As draft rules that allow the listing of exchange-traded funds or ETFs on the Philippine Stock Exchange have been completed, the Securities and Exchange Commission (SEC) now solicits comments from market participants before finalizing the measure. The draft includes provisions that classify ETFs as a new investment product, thus allowing issuers to hurdle old rules that only recognized more traditional financial instruments, the SEC said.

This latest development moves us closer to having a more inexpensive and more liquid alternative to traditional UITFs and mutual funds. Learn more about the advantages of ETFs over comparable investment vehicles in this post.

## Tuesday, July 3, 2012

### Monty Hall

The situation that I presented in the Quickie Problem post last week is popularly known as The Monty Hall Problem, where "Monty Hall" is the name given to the host of the fictional game show in most versions. I'll repost the problem here for those who missed it:

Suppose you're on a game show and you're given the choice of three doors (and will win what is behind the chosen door). Behind one door is a car; behind the others, goats. The car and the goats were placed randomly behind the doors before the show. The rules of the game show are as follows: After you have chosen a door, the door remains closed for the time being. The game show host, who knows what is behind the doors, now has to open one of the two remaining doors, and the door he opens must have a goat behind it. If both remaining doors have goats behind them, he chooses one at random. After the host opens a door with a goat, he will ask you to decide whether you want to stay with your first choice or to switch to the last remaining door. Imagine that you chose Door 1 and the host opens Door 3, which has a goat. He then asks you "Do you want to switch to Door Number 2?" Is it to your advantage to change your choice?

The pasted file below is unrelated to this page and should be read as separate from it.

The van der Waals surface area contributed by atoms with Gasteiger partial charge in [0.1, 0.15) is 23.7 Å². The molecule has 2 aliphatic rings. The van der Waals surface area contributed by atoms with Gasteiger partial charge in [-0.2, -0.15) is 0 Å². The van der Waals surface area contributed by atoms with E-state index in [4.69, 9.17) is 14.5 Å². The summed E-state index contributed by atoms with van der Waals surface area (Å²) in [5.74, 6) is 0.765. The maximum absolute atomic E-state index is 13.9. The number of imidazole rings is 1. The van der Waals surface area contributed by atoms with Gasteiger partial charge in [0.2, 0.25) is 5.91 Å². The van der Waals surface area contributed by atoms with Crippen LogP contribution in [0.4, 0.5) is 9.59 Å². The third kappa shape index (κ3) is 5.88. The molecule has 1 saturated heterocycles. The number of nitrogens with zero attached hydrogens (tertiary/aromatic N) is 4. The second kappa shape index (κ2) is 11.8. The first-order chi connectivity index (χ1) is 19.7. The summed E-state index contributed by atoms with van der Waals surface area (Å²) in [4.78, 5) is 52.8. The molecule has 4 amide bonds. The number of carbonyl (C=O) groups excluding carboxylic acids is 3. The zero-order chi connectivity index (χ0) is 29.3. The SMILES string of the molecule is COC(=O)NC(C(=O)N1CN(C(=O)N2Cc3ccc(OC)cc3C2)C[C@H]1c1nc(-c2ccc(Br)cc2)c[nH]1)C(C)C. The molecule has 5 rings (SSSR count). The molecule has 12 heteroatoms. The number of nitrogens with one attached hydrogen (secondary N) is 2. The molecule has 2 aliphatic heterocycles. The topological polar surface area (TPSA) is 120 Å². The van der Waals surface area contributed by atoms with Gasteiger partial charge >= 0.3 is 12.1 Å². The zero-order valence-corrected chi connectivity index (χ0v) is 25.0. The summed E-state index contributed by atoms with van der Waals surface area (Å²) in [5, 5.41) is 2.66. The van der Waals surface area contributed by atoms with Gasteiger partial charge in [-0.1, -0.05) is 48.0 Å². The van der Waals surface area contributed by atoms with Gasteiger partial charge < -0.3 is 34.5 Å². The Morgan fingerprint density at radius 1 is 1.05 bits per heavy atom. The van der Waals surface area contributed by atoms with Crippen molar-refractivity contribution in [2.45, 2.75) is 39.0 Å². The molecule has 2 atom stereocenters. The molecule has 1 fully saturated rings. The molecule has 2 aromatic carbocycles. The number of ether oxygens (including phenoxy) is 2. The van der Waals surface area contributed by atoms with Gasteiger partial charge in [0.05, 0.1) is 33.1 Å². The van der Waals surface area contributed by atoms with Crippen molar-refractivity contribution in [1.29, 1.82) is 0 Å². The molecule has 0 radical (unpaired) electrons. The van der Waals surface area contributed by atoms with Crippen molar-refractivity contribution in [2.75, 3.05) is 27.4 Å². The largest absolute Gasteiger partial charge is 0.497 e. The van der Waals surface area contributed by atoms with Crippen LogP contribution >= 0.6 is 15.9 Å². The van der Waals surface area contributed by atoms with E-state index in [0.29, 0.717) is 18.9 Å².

The correct answer is that it's to your advantage to switch doors (that is if you prefer a car over a goat), as was stated by a couple of readers in the post, although it's very hard to understand and accept why (even with the "solution" given by the movie "21"). There are more than a few ways to arrive at the correct answer, but from my research this short video clip presents the simplest and most understandable explanation.

Remember that the key to the solution--the detail that makes switching the best move--is that the host knows where the car is and always chooses a door with a goat to open.

The best thing about the videos, though, are the comments, which are indisputable proof that trolls and idiots abound online.